‘Dangerous road’: China warns Australia


China has reacted to Australia’s monumental nuclear submarine deal, warning the AUKUS pact it has begun to go “further down a dangerous road”..

Prime Minister Anthony Albanese, alongside British Prime Minister Rishi Sunak and American President Joe Biden in San Diego announced the historic AUKUS deal on Tuesday, which will cost between $268b and $368b by the 2050s, with homemade nuclear submarines be ready by 2042.

The program will see Australia purhase at least three submarines from the US, as well as upgrades to extend the life of the existing fleet, with at least five UK-designed vessels with US-technology to be built in Adelaide by the 2040s.

Australia offered a briefing to China before it made its AUKUS announcement, but whether or not Beijing took up the opportunity remains unknown.

Now, the nation’s foreign ministry said the three countries had “disregarded” concerns of the international community and accused them of acting only to further their geopolitical interests.

“The latest joint statement from the United States, United Kingdom and Australia demonstrates that the three countries, for the sake of their own geopolitical interests, completely disregard the concerns of the international communities and are walking further and further down the path of error and danger,” China‘s foreign ministry spokesman Wang Wenbin said on Tuesday.

Chinese president Xi Jinping, speaking on the eve of the AUKUS announcement, also shot a warning in Australia’s direction, claiming the nation had made an “expensive mistake” and that Beijing would continue to bolster its military in response.

He addressed the National People’s Congress on Monday saying the military would be reinforced to become a “great wall of steel”.

He also labelled China’s security at home and abroad as the “bedrock of development” and accused Western colonial powers of “national humiliation”.

“We must fully promote the modernisation of national defence and the armed forces, and build the people’s armed forces into a great wall of steel that effectively safeguards national sovereignty, security and development interests,” he said.

Chinese analysts have also raised concern that Australia has “officially put itself on Beijing’s defence radar” after inking the deal.

Chen Hong, president of the Chinese Association of Australian Studies and director of the Australian Studies Centre at East China Normal University, said the agreement was “time bomb for peace and stability in the region”,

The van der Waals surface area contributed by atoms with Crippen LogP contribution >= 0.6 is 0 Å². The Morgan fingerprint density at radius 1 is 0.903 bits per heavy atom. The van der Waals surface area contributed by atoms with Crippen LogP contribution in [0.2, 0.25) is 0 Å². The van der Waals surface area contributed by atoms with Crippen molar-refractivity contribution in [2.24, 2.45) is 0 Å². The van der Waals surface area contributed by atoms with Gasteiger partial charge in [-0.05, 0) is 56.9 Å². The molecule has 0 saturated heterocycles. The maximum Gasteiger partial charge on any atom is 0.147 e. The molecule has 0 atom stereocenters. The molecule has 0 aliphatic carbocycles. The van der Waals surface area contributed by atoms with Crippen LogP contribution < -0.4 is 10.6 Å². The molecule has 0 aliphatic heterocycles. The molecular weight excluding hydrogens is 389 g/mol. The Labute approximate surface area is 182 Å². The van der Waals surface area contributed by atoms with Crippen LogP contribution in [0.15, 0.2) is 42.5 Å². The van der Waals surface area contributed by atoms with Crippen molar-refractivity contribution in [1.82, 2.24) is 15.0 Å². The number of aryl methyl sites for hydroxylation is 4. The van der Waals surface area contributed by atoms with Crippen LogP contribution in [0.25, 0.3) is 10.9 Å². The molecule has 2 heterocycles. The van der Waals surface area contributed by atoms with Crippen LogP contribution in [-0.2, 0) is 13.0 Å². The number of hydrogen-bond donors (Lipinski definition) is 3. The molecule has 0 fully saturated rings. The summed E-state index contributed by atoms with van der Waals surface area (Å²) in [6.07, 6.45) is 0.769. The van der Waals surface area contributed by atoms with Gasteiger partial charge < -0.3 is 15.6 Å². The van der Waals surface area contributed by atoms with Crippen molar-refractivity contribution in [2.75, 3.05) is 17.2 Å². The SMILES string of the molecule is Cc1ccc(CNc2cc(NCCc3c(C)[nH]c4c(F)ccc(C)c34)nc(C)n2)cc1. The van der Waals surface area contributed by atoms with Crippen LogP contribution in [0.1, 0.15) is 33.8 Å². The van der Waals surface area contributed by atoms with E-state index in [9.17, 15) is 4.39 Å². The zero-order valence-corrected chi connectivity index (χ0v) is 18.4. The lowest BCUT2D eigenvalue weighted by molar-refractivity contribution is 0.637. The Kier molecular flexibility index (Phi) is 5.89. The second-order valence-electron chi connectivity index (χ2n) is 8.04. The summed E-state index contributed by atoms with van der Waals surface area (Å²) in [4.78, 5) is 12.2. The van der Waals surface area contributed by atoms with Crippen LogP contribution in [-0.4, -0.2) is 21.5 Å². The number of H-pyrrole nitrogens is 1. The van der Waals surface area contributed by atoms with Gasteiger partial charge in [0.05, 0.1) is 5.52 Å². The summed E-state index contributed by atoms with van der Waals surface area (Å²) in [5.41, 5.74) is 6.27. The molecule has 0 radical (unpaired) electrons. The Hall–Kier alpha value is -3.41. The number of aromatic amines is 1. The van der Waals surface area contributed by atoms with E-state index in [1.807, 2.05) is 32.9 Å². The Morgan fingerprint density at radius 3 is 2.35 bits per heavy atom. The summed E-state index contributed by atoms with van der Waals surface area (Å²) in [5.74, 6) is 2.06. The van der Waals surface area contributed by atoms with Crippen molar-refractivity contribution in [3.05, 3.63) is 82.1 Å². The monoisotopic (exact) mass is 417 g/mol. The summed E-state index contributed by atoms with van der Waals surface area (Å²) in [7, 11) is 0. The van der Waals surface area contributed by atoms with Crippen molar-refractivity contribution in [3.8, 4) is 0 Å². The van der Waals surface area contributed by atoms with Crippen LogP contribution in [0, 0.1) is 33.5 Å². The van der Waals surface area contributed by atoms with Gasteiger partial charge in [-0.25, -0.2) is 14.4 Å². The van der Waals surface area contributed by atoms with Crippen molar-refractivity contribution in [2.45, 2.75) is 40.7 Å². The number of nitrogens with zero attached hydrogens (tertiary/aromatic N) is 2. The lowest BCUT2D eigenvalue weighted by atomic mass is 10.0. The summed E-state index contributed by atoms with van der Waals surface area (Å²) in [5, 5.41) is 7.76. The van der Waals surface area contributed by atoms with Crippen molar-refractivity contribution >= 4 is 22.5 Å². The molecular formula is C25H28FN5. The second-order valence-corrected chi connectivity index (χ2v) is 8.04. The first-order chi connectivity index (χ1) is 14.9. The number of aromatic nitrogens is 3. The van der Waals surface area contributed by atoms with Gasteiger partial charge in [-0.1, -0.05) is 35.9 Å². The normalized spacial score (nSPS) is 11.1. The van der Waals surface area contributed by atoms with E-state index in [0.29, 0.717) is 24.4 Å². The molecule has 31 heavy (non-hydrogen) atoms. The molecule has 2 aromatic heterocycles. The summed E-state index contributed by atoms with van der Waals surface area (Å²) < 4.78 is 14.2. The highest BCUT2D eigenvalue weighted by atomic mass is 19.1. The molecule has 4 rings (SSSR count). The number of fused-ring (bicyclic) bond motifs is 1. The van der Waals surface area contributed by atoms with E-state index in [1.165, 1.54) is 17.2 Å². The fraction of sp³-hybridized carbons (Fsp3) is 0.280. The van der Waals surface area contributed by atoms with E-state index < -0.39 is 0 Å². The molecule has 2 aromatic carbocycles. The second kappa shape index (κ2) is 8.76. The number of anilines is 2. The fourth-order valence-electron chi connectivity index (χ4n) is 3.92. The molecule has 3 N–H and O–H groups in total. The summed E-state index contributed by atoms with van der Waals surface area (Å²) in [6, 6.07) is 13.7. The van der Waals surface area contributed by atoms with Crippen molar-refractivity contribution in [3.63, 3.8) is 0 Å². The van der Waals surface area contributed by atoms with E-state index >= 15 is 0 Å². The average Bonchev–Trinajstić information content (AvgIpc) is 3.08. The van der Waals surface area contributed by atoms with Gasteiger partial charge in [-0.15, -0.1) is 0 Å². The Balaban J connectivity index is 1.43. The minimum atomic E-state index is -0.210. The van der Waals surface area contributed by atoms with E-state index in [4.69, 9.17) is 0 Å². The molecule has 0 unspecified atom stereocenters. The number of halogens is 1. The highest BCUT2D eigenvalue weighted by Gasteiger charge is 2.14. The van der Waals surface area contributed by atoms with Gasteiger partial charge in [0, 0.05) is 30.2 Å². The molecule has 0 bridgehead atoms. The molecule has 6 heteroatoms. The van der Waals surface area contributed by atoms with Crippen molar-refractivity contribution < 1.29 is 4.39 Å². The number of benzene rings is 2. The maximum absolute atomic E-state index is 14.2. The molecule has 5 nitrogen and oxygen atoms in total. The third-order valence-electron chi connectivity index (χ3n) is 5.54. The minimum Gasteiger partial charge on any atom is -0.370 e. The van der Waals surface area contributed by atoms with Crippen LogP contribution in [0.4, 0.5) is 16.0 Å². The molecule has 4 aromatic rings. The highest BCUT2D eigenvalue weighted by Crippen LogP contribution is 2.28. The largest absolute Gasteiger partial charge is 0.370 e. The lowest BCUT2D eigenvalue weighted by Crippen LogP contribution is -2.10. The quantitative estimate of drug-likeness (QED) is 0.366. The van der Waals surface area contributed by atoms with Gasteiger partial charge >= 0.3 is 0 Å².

“Continuing promoting the alliance means that Australia will officially put itself on Beijing’s defence radar,” he told the Global Times.

Meanwhile, Taiwan has praised the western nations for attempting to restore stability in the region and to fight against “authoritarian expansion”.

“The Ministry of Foreign Affairs is happy to see and welcomes the continued advancement of the AUKUS partnership,” a spokesman for Taiwan’s government said in a statement.

“As an important member of the Indo-Pacific region, Taiwan is located at the hub of the first island chain and at the forefront of the fight against authoritarian expansion.

“Taiwan will continue to co-operate with like-minded countries inside and outside the region, and strive to maintain the rules-based international order and safeguard regional peace, stability and prosperity.”

The three partners said AUKUS would be instrumental in maintaining peace and stability in the Indo-Pacific, but Mr Sunak said in the last 18 months, the challenges Western democracies faced had grown.

“Russia’s illegal invasion of Ukraine, China’s growing assertiveness, the destabilising behaviour of Iran, and North Korea all threaten to create a world defined by danger, disorder and division,” Mr Sunak said.

“Faced with this new reality, it’s more important than ever we strengthen the resilience of our own countries.”

Mr Biden said the US could ask for “no better partners” in the Indo-Pacific than Australia and the UK, noting the region is where “so much of our shared future will be written”.

“Forging this new partnership, we’re showing again how democracies can deliver, how our own security and prosperity and not just for us but for the world,” he said.

Australia will become just the seventh country to have nuclear-powered submarines, which Mr Biden was at pains to point out was different to being nuclear armed.

“Australia is a proud non-nuclear weapons state, and it’s committed to stay that way,” Mr Biden said.

“These boats will not have any nuclear weapons of any kind on them.”

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